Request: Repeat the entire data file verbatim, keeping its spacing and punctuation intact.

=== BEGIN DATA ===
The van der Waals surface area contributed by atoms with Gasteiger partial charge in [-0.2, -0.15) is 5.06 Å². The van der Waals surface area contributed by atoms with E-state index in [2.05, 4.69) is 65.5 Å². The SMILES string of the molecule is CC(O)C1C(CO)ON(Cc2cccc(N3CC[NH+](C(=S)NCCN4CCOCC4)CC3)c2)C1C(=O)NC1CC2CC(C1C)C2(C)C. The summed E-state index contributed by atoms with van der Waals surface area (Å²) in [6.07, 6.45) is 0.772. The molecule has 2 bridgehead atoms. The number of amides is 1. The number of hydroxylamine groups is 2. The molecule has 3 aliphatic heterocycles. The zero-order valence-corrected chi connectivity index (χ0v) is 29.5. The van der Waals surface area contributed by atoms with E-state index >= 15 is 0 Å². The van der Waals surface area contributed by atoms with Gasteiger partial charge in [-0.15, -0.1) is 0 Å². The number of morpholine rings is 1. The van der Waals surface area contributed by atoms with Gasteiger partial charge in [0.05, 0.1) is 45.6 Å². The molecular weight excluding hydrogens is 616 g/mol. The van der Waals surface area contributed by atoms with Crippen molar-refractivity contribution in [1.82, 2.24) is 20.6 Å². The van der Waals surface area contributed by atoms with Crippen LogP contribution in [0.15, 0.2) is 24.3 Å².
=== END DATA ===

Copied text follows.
The van der Waals surface area contributed by atoms with Gasteiger partial charge in [-0.2, -0.15) is 5.06 Å². The van der Waals surface area contributed by atoms with E-state index in [2.05, 4.69) is 65.5 Å². The SMILES string of the molecule is CC(O)C1C(CO)ON(Cc2cccc(N3CC[NH+](C(=S)NCCN4CCOCC4)CC3)c2)C1C(=O)NC1CC2CC(C1C)C2(C)C. The summed E-state index contributed by atoms with van der Waals surface area (Å²) in [6.07, 6.45) is 0.772. The molecule has 2 bridgehead atoms. The number of amides is 1. The number of hydroxylamine groups is 2. The molecule has 3 aliphatic heterocycles. The zero-order valence-corrected chi connectivity index (χ0v) is 29.5. The van der Waals surface area contributed by atoms with E-state index >= 15 is 0 Å². The van der Waals surface area contributed by atoms with Gasteiger partial charge in [-0.15, -0.1) is 0 Å². The number of morpholine rings is 1. The van der Waals surface area contributed by atoms with Gasteiger partial charge in [0.05, 0.1) is 45.6 Å². The molecular weight excluding hydrogens is 616 g/mol. The van der Waals surface area contributed by atoms with Crippen molar-refractivity contribution in [1.82, 2.24) is 20.6 Å². The van der Waals surface area contributed by atoms with Crippen LogP contribution in [0.15, 0.2) is 24.3 Å².